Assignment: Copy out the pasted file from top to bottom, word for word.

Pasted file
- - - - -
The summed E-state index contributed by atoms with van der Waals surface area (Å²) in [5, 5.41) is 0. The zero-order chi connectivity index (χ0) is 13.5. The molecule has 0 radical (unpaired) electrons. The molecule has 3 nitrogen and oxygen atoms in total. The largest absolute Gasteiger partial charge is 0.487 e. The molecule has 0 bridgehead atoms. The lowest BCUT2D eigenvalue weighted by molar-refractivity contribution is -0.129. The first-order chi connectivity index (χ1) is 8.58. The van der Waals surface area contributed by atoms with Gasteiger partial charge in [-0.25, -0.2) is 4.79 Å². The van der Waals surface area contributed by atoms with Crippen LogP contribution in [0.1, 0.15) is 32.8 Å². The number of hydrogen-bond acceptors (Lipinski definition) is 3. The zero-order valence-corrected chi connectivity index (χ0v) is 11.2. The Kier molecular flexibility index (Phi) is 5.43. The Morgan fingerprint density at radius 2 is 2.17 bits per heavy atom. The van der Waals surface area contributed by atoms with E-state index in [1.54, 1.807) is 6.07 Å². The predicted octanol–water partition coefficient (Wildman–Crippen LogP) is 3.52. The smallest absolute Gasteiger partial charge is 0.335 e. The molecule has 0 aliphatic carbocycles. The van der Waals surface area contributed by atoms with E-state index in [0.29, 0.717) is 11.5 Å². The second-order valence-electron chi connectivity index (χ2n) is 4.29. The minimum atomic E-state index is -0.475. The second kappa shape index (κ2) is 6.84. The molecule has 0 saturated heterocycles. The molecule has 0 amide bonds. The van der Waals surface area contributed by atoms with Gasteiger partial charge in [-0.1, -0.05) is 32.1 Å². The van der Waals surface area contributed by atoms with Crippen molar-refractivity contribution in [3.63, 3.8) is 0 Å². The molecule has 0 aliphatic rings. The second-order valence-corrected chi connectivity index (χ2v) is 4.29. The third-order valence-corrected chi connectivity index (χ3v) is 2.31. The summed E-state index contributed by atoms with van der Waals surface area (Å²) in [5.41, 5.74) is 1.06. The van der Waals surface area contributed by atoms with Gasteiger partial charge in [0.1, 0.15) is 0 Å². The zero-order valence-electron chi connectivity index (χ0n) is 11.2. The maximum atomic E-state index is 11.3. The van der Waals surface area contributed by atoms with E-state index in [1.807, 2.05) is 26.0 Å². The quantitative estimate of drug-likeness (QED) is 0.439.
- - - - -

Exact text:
The summed E-state index contributed by atoms with van der Waals surface area (Å²) in [5, 5.41) is 0. The zero-order chi connectivity index (χ0) is 13.5. The molecule has 0 radical (unpaired) electrons. The molecule has 3 nitrogen and oxygen atoms in total. The largest absolute Gasteiger partial charge is 0.487 e. The molecule has 0 bridgehead atoms. The lowest BCUT2D eigenvalue weighted by molar-refractivity contribution is -0.129. The first-order chi connectivity index (χ1) is 8.58. The van der Waals surface area contributed by atoms with Gasteiger partial charge in [-0.25, -0.2) is 4.79 Å². The van der Waals surface area contributed by atoms with Crippen LogP contribution in [0.1, 0.15) is 32.8 Å². The number of hydrogen-bond acceptors (Lipinski definition) is 3. The zero-order valence-corrected chi connectivity index (χ0v) is 11.2. The Kier molecular flexibility index (Phi) is 5.43. The Morgan fingerprint density at radius 2 is 2.17 bits per heavy atom. The van der Waals surface area contributed by atoms with E-state index in [1.54, 1.807) is 6.07 Å². The predicted octanol–water partition coefficient (Wildman–Crippen LogP) is 3.52. The smallest absolute Gasteiger partial charge is 0.335 e. The molecule has 0 aliphatic carbocycles. The van der Waals surface area contributed by atoms with E-state index in [0.29, 0.717) is 11.5 Å². The second-order valence-electron chi connectivity index (χ2n) is 4.29. The minimum atomic E-state index is -0.475. The second kappa shape index (κ2) is 6.84. The molecule has 0 saturated heterocycles. The molecule has 0 amide bonds. The van der Waals surface area contributed by atoms with Gasteiger partial charge in [-0.1, -0.05) is 32.1 Å². The van der Waals surface area contributed by atoms with Crippen molar-refractivity contribution in [3.63, 3.8) is 0 Å². The molecule has 0 aliphatic rings. The second-order valence-corrected chi connectivity index (χ2v) is 4.29. The third-order valence-corrected chi connectivity index (χ3v) is 2.31. The summed E-state index contributed by atoms with van der Waals surface area (Å²) in [5.41, 5.74) is 1.06. The van der Waals surface area contributed by atoms with Gasteiger partial charge in [0.1, 0.15) is 0 Å². The zero-order valence-electron chi connectivity index (χ0n) is 11.2. The maximum atomic E-state index is 11.3. The van der Waals surface area contributed by atoms with E-state index in [1.807, 2.05) is 26.0 Å². The quantitative estimate of drug-likeness (QED) is 0.439.